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Lethbridge Herald Newspaper Archives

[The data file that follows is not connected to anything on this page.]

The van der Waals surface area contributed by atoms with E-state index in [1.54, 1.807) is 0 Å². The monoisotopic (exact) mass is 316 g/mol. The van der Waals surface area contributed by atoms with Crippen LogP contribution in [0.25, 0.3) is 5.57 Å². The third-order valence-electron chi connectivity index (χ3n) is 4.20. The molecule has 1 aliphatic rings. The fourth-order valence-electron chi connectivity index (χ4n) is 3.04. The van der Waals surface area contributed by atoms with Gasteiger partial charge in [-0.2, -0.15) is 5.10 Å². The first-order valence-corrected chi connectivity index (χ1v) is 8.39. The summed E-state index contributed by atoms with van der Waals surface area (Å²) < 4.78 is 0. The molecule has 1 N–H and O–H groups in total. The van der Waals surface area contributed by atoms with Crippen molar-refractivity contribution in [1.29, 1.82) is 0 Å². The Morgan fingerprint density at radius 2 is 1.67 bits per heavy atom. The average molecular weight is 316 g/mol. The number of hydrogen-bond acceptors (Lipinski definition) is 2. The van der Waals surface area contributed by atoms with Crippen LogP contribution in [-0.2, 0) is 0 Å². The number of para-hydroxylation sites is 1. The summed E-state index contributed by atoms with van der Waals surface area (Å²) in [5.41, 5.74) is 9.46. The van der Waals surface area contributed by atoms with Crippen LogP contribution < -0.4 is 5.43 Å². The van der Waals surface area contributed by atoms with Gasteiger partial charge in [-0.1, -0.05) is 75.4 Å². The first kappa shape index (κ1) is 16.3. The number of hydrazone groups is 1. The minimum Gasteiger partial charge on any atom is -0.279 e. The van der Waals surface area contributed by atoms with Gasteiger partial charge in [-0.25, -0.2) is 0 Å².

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Lethbridge Herald, The (Newspaper) - October 15, 1974, Lethbridge, Alberta TiiMdqr, October IB, 1974 THE UETHBRIDQE HERALD 11 Statistics, computers and research By G. C. KOZUB Lethbridge Research Station BtatisttdaB Statistics, to the sports fan, are the records of his sport and to the car fan- cier, they are the perfor- mance data on a car! To a researcher, however, statistics is more than columns of figures it includes the design of ex- periments and the analysis and interpretation of numerical data. Statistical design and analysis are important tools for research workers in the biological and agricultural sciences that help ensure that valid inferences are made from an experiment. If a proper design is not used, the assumptions on 'which the statistical methods of analysis are based may not be fulfilled. This affects the confidence that can be placed on the results. In many cases, several methods of analysis-may be possible; the most appropriate will be chosen on the basis of the objec- tives of the experiment. Intrepretation of the results is the final step in the analysis. Although a fairly simple analysis may be all that is necessary, results that would otherwise have been lost may become apparent when more complex analyses are used. Complex, analyses, and even simple analyses when large amounts of data are involved, could take months by hand or weeks on a desk calculator. Southern 4-H news Sixty 4-H six from each province, attended a national 4-H en- vironmental conference entitled Strategies for Sur- vival at McMaster Univer- sity, Hamilton, Ont Aug. 25-29. Keith Nishi. from Bow Island 4-H Multi Field Crops Club was- one of the delegates chosen to attend this conference. During the conference, major topics of inter- national interest were dis- cussed. These were pop- ulation, food- production, non-renewable resources, management of the en- vironment and in- dustrialization. The program moderator for the conference was Ken Lefolii of the CTV televi- sion network. The sessions began with the tophref population. The guest speaker was Prof. Milton Freeman of McMaster University, who said that our global problem of overpopulation is interlinked with food production, the use of our natural resources, pollu- tion and industrialization. He stressed the impor- tance of curbing oar needs, giving the underdeveloped countries an opportunity to raise their standard of living. The second speaker was Douglas Daniels, an economist with I.D.R.C., who talked about- food production. Ronald Ritchie, ex vice president of the Imperial Oil Company, was the third speaker. During his talk on non renewable resources, Mr. Ritchie said that Canada must develop new resources of energy to re- main economically sound. With research, Canada will have energy for centuries. Dr. John Robinson, of Guelph University; stress- ed that agriculture is the chief source of pollution. He pointed out that fanners unintentionally contaminate water sources witii chemical fertilizers. farmer has the choice of maximum crop yield or contamination of the en- vironment, said Dr. Robin- son. The delegates were in- formed that for a man to live without affecting his environment it .would re- quire 1300 acres for each person rather than the one acre per person which is the present rate. He predicted that in the future, it would be more profitable for a farmer to sell his grain than to use it to produce animal protein. Dr. Robinson commented that this could mean higher meat prices. The final speaker of the program was Larry Higgins, an economist with Ontario Hydro. He addressed the 4-H delegates on 'in- dustrialization. The pur- pose of economic development, he said, is to provide the individual with the opportunity to control the life he wants to live. Glenwood 4-H club recently elected a new slate of officers: president, Valerie Oviatt; vice president, Linda Asuchalk; secretary, Colleen Lybent; treasurer, Perry Chalmers; club reporter, Wendy Tallow. The meeting schedule designates the first Thurs- day each month for sewing and the second Thursday for business. Marty Atkinson reported on the plant science seminar at Olds recently at a meeting of Barons Noble 4-H club. An achievement day has been scheduled for Oct. 25 at 7 p.m. in NoMe Central School auditorium. ED Simmental Breeders Cardston Ltd. P.O. Box 537, Cardston, Alberta, Canada. TOK OKO H onto of tnasa GraatSiras PARISIEN GALANT FLORIAN BEAT SULTAN Your enquiries are invited regarding Purebred and percentage animals for sale. Now calculations can be done by a computer in frac- tions of a second. A com- puter can also be used to organize large amounts of data'. This allows scientists and their assistants more time to 'interpret the results and plan and carry out subsequent ex- periments. In addition, investigations can be ex- tended, because more fac- tors can be considered and more precise methods can be used' A relatively recent development that involves statistics has been the for- mulation of simulation models. These models are really complax mathematical equations used to describe biological, or agricultural, systems. Once the model has been shown to work using observed measurements, it may be used to predict what'Trill happen hi un- known situations. Again, modelling would be virtual- ly impossible without com- puters. .It is not necessary for each research establish- ment to have its own com- puter. For example, the Lethbridge Research Sta- tion uses a commercial computer -in Calgary, which is fed with data and' controlled remote terminal at the station. The connection between the station and .the com- puter is through the telephone system. In this way, the station can share the computer with other users. ORBIT POWER HIGH TORQUE SLOW SPEED POWER SPECIFICATIONS ORBIT MOTOR WITH GEROTOR _ raroror 111S 4.5 Tf T JS 549 10.3 15 120 11.9 278 14.9 15 219 15 182 23J -g 15 T37 TOAD UNIT THRUST LOAD LIMIT ttJ. WBCHT to. 500 1000 JOO 1000 iTTTT 500 1000 11 500 1000 12 12 500 13 1000 500 1000 13 13 SPECIFICATIONS SHOWN ARE FOR MAXIMUM PERFORMANCE AVAILABLE AT OUVER INDUSTRIAL SUPPLY LTD. 239-36 SL North Phom 327-15711 or contact 'OLIVER you. DISC BRAKE SERVICE CENTRE HMcMfW DISC ROTORS and stock Rotors, Braka Pads, and Rapair Parta for Disc Brakasl BRAKE DRUM MACHINING AND GRINDING Naw Drums, Ovafstaa Braka Linings and Braka FAST SERVICE! far CMBBjaJa ajajaili I WvOnW BAALIM WHOLESALE LTD, 205- 10th Streat South- tfciGARASE ir SBMCE STATION NEAREST YOUI ;